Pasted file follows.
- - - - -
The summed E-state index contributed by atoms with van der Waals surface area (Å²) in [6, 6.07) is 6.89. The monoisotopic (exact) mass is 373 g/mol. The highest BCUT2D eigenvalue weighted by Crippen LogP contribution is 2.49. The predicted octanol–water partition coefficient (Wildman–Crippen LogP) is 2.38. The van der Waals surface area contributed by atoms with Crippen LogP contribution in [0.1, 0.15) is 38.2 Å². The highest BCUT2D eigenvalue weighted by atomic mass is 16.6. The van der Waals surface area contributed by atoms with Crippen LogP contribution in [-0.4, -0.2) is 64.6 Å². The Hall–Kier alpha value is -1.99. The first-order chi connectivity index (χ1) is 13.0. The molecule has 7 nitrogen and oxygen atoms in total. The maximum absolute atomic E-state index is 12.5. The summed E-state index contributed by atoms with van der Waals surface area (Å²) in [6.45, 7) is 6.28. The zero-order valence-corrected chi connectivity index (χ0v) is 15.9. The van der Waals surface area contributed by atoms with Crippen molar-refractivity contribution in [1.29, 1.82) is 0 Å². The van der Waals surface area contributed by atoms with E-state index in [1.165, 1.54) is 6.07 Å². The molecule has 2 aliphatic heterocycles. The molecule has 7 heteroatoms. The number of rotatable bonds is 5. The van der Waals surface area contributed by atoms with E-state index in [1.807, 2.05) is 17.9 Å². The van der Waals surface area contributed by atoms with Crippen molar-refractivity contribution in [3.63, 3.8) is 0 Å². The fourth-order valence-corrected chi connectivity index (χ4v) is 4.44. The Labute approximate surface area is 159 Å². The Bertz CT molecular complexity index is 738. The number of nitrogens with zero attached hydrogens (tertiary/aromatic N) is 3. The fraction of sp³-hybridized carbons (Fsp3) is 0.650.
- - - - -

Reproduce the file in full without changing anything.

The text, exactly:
The summed E-state index contributed by atoms with van der Waals surface area (Å²) in [6, 6.07) is 6.89. The monoisotopic (exact) mass is 373 g/mol. The highest BCUT2D eigenvalue weighted by Crippen LogP contribution is 2.49. The predicted octanol–water partition coefficient (Wildman–Crippen LogP) is 2.38. The van der Waals surface area contributed by atoms with Crippen LogP contribution in [0.1, 0.15) is 38.2 Å². The highest BCUT2D eigenvalue weighted by atomic mass is 16.6. The van der Waals surface area contributed by atoms with Crippen LogP contribution in [-0.4, -0.2) is 64.6 Å². The Hall–Kier alpha value is -1.99. The first-order chi connectivity index (χ1) is 13.0. The molecule has 7 nitrogen and oxygen atoms in total. The maximum absolute atomic E-state index is 12.5. The summed E-state index contributed by atoms with van der Waals surface area (Å²) in [6.45, 7) is 6.28. The zero-order valence-corrected chi connectivity index (χ0v) is 15.9. The van der Waals surface area contributed by atoms with Crippen molar-refractivity contribution in [1.29, 1.82) is 0 Å². The van der Waals surface area contributed by atoms with E-state index in [1.165, 1.54) is 6.07 Å². The molecule has 2 aliphatic heterocycles. The molecule has 7 heteroatoms. The number of rotatable bonds is 5. The van der Waals surface area contributed by atoms with E-state index in [1.807, 2.05) is 17.9 Å². The van der Waals surface area contributed by atoms with Crippen molar-refractivity contribution in [3.63, 3.8) is 0 Å². The fourth-order valence-corrected chi connectivity index (χ4v) is 4.44. The Labute approximate surface area is 159 Å². The Bertz CT molecular complexity index is 738. The number of nitrogens with zero attached hydrogens (tertiary/aromatic N) is 3. The fraction of sp³-hybridized carbons (Fsp3) is 0.650.